Skilful Seasonal Predictions of Summer European Rainfall

GEOPHYSICAL RESEARCH LETTERS 45 (2018) 3246-3254

N Dunstone, D Smith, A Scaife, L Hermanson, D Fereday, C O'Reilly, A Stirling, R Eade, M Gordon, C Maclachlan, T Woollings, K Sheen, S Belcher


Changes in European wind energy generation potential within a 1.5 degrees C warmer world

ENVIRONMENTAL RESEARCH LETTERS 13 (2018) ARTN 054032

JS Hosking, D MacLeod, T Phillips, CR Holmes, P Watson, EF Shuckburgh, D Mitchell


Flow dependent ensemble spread in seasonal forecasts of the boreal winter extratropics

Atmospheric Science Letters (2018)

D Macleod, C O'Reilly, T Palmer, A Weisheimer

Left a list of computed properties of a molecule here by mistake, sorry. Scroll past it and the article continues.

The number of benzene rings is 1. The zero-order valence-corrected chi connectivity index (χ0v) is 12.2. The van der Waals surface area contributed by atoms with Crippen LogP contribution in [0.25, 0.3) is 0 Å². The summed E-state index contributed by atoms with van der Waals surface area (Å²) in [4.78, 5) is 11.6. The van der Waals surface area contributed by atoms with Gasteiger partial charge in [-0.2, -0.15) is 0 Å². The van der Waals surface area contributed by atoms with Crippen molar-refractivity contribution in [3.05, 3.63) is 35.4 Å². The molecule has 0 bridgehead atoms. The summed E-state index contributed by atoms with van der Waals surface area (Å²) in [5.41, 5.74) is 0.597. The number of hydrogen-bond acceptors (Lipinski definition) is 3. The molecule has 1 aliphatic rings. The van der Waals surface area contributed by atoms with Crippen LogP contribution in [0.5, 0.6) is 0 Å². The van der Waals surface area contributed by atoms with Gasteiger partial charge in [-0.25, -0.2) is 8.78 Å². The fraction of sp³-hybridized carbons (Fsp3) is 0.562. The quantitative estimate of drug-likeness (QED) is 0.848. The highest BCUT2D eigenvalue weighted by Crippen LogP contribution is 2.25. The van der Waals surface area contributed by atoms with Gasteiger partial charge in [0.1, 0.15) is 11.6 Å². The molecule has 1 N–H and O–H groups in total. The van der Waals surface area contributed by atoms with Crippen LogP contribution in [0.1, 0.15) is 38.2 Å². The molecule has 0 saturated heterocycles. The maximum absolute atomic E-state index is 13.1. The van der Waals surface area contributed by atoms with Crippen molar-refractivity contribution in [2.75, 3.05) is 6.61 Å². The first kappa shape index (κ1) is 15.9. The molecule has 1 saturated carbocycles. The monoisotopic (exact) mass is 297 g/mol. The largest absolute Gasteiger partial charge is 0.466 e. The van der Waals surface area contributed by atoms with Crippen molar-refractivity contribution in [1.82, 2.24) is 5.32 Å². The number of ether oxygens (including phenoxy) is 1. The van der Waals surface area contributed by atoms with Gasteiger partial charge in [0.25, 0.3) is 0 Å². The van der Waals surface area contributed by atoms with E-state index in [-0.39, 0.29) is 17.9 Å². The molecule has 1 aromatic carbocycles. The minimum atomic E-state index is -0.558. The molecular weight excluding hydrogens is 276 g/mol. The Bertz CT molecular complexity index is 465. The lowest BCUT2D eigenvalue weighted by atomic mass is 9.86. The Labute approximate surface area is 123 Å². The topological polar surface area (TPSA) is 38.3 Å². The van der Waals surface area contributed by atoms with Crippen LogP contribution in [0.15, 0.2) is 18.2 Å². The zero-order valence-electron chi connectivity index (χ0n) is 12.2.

© 2018 Royal Meteorological Society. Flow-dependent spread (FDS) is a desirable characteristic of probabilistic forecasts; ensemble spread should represent the expected forecast error. However this is difficult to estimate for seasonal hindcasts as they tend to have a relatively small sample size. Here we use a long (110year) seasonal hindcast dataset to evaluate FDS in forecasts of boreal winter North Atlantic Oscillation (NAO) and Pacific North American pattern (PNA). A good FDS relationship is found for interannual variations in both the NAO and PNA, with mild underdispersion for negative NAO and PNA events and slight overdispersion for positive NAO. Decadal-scale variability is seen in forecast errors but not in ensemble spread, which shows little variation on this timescale. Links between forecast errors and tropical heating anomalies are also investigated, though no strong links are found. However, a weak link between strong El Niño warming in the East Pacific and reduced PNA error is suggested.